Depression is common, but it’s also common for people to freak out and not know how to support a friend. Below, I’ve listed a few ways in which you can help a friend with depression.
Listening, real, active listening, can be your superpower. Hearing what someone has told you means you can then validate their feelings, and make them feel less alone. Ask questions to get more information, rather than assuming you understand. Instead repeat back what they’ve told you in your own words, so they can see you’ve heard. Don’t make it about you and your own experiences, listen and show empathy; do this by showing your interest in what they’re telling you, through your words and body language.
Help them find support
This is easier said than done, but if you can help them get the ball rolling, by encouraging them to make that first phone call, taking them to appointments, or even advocating for them at appointments, it’s better than doing nothing. Depression can make people isolate themselves, and that includes accessing therapy and going to appointments. Check up on them and encourage them to continue with their treatment, by doing one of the above.
Offer to help practically
Practical help can be just as vital as listening. Knowing your place is a mess for instance, can make you feel guilty and worthless. They might need help shopping for groceries and essentials, or help tidying their home or room. It’s important to not take over and do absolutely everything for them. It can make them too reliant on you, or even make them feel guilty and like a burden. Try to share out the workload if you can, or offer to do something they absolutely feel they can’t face.
Don’t pressure them – but don’t exclude
When someone is depressed, they’ll be less sociable. It might feel frustrating when they’re invited out, but refuse to go. Don’t pressurise them or make them feel guilty for not going out. This doesn’t mean ignoring them completely though. You can still include them by extending an invitation. Try saying something along the lines of, ‘we’re going to the pub, you’re welcome to come if you’re feeling up to it.’ Acknowledging they’re having a difficult time, will make it easier on them if they feel they’re not ready..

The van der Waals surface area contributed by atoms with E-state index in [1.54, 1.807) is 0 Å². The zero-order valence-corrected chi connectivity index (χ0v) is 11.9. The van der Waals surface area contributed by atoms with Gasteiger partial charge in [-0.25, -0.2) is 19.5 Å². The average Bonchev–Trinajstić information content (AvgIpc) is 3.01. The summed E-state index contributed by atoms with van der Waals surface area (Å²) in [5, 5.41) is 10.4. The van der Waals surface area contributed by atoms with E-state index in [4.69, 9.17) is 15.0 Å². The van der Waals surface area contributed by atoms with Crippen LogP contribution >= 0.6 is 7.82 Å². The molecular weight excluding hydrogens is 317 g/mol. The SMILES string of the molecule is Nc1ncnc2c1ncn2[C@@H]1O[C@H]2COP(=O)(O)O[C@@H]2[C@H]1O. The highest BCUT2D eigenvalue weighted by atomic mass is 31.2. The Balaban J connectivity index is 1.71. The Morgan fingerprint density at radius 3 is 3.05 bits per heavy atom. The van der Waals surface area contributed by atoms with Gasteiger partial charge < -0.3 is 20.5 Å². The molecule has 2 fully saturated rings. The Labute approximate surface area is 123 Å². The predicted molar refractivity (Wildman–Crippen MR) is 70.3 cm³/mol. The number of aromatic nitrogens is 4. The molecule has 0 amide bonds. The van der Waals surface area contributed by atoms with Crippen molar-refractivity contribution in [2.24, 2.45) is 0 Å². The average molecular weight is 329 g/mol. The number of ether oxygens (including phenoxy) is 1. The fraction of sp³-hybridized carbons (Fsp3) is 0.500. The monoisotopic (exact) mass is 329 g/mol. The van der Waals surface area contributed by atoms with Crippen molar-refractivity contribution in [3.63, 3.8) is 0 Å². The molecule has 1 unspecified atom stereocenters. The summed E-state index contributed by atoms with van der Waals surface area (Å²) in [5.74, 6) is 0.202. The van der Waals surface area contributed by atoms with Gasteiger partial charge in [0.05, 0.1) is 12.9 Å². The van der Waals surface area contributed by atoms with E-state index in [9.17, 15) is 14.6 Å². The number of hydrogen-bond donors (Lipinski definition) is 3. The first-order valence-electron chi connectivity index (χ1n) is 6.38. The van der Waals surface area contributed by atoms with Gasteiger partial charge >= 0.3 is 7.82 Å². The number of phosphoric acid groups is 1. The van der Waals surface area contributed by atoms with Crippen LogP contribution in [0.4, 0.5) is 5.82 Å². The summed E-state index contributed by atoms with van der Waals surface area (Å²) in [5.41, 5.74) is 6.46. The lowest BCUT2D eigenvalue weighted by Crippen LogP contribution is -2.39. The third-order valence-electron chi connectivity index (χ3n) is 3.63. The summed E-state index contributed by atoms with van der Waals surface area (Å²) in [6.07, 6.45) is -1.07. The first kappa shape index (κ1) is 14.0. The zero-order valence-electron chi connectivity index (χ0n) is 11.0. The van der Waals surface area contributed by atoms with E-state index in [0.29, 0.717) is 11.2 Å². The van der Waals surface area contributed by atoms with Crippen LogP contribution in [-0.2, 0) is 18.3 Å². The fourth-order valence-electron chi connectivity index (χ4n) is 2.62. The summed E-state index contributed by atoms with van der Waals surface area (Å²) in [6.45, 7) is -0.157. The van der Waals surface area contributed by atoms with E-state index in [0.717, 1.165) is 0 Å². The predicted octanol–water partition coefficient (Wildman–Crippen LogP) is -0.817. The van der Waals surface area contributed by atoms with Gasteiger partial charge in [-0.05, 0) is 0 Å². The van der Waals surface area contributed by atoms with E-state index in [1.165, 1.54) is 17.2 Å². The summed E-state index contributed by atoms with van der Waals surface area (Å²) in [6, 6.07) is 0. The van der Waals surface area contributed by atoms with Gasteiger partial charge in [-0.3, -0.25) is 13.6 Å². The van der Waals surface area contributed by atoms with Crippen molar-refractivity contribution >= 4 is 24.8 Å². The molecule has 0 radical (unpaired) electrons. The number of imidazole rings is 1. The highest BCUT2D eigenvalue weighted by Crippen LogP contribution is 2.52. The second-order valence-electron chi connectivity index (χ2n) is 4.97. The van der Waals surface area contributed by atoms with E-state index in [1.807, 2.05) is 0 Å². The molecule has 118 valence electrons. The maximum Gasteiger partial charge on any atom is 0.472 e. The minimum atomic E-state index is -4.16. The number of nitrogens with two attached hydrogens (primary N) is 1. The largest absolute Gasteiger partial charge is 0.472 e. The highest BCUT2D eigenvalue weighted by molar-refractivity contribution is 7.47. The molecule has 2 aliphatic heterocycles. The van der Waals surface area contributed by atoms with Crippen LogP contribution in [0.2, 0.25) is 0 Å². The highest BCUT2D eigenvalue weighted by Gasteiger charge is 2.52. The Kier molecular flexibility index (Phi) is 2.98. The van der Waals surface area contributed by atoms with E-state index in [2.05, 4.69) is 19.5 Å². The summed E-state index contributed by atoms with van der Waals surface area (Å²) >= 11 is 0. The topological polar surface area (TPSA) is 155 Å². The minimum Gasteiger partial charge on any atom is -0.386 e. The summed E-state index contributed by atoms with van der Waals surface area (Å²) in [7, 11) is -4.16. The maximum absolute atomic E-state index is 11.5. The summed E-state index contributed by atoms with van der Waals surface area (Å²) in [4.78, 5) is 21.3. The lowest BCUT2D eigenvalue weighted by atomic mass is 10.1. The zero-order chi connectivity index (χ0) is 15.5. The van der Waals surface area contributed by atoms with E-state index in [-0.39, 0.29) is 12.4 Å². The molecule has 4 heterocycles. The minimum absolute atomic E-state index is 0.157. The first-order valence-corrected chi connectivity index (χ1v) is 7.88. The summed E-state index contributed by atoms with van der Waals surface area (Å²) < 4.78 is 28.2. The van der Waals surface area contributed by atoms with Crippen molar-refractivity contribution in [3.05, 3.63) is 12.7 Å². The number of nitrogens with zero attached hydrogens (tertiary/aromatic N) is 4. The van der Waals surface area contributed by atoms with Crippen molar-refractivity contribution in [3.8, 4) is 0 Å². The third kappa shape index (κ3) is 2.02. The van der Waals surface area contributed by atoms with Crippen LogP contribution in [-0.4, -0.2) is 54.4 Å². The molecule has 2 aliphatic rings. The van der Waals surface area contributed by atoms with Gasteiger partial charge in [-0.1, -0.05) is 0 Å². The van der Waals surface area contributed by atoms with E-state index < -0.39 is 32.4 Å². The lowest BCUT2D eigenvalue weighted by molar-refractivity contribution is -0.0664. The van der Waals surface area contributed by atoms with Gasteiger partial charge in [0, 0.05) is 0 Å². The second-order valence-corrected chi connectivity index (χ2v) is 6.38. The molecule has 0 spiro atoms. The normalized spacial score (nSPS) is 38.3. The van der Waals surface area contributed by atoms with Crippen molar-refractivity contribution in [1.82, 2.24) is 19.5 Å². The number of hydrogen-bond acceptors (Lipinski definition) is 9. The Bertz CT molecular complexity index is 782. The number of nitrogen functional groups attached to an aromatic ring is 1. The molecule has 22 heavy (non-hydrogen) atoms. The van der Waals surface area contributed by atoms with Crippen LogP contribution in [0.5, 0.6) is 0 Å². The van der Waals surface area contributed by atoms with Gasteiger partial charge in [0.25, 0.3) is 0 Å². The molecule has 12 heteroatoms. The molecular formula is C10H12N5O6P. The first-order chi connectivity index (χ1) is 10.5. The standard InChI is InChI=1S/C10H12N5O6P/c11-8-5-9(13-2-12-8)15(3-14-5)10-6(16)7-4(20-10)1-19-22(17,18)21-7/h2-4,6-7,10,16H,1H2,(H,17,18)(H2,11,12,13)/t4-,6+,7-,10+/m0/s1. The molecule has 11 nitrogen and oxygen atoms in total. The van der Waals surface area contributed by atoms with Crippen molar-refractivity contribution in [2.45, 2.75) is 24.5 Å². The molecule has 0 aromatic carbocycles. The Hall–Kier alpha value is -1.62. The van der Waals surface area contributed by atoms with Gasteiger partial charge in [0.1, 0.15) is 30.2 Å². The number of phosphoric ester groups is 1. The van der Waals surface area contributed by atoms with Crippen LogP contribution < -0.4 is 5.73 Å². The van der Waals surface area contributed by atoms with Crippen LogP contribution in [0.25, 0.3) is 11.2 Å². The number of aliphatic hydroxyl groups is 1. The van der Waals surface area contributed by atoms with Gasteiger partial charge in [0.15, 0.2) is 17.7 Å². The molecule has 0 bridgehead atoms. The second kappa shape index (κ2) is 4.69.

It can be a slow process for your friend to start feeling better and more like themselves. They’ll have good days when you think they’re ok, but then this could be followed by more bad days. Recovering from a bout of depression isn’t linear, and even when they’re in the middle of the storm, they might have days when they seem absolutely fine.
Stay in touch
Don’t let a friendship drift because they have depression! Staying in touch can make all the difference to them, especially during a time when other people might pull away, because they don’t know how to deal with it.
Learn about depression
One of the best gifts you can give a friend is simply learning more about depression. This doesn’t mean showering them with advice and ‘have you tried?!’ it’s reading up about what it’s really like, the signs and symptoms and what kind of support is out there. If you know the signs and symptoms, you will be more aware if they or someone else in your life becomes depressed. You can also share with them any information you’ve found on support groups etc.
Take care of yourself
Make sure to take time for you. Practise your own self care, and set boundaries around how much help you can provide, such as how much time you can spend on the phone talking to your friend.
And remember, this is still your friend. They haven’t suddenly changed into a stranger. You can still treat them and talk to them how you would at any other time.